Exciting new material uses solar energy to remove human-made dye pollutants from water

A novel composite material has been developed by scientists in the Energy Safety Research Institute (ESRI) at Swansea University which shows promise as a catalyst for the degradation of environmentally-harmful synthetic dye pollutants, which are released at a rate of nearly 300,000 tonnes a year into the world's water.

This novel, non-hazardous photocatalytic material effectively removes dye pollutants from water, adsorbing more than 90 % of the dye and enhancing the rate of dye breakdown by almost ten times using visible light.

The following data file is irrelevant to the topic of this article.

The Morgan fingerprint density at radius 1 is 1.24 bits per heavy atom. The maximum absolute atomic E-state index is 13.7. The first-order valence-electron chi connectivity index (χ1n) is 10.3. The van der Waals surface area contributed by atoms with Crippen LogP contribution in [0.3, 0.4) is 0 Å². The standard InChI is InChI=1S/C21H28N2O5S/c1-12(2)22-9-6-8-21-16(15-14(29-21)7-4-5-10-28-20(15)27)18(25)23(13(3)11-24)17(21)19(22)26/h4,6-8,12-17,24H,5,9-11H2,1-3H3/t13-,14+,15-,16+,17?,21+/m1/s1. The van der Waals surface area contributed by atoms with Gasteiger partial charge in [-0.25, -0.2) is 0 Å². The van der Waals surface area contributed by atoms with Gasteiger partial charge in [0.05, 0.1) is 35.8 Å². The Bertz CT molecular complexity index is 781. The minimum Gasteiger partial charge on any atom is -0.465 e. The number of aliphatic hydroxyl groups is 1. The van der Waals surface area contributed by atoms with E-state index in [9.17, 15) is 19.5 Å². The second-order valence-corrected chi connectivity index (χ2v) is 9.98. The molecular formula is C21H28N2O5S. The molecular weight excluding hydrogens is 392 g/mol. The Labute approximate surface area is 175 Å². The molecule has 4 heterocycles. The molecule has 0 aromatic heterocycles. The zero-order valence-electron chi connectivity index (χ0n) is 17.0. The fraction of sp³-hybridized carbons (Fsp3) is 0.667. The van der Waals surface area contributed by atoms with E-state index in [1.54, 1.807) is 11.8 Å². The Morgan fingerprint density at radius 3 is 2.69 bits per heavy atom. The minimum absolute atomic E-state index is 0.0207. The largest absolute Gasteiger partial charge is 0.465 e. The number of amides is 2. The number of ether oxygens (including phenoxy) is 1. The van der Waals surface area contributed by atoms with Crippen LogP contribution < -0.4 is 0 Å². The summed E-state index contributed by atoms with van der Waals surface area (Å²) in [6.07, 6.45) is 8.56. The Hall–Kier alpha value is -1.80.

The researchers, led by Dr. Charles W. Dunnill and Dr. Daniel Jones at the Energy Safety Research Institute in Swansea University, reported their discovery in the Nature open access journal Scientific Reports.

By heating the reaction mixture at high pressures inside a sealed container, the composite is synthesized by growing ultra-thin "nanowires" of tungsten oxide on the surface of tiny particles of tantalum nitride. As a result of the incredibly small size of the two material components -- both the tantalum nitride and tungsten oxide are typically less than 40 billionths of a metre in diameter -- the composite provides a huge surface area for dye capture.

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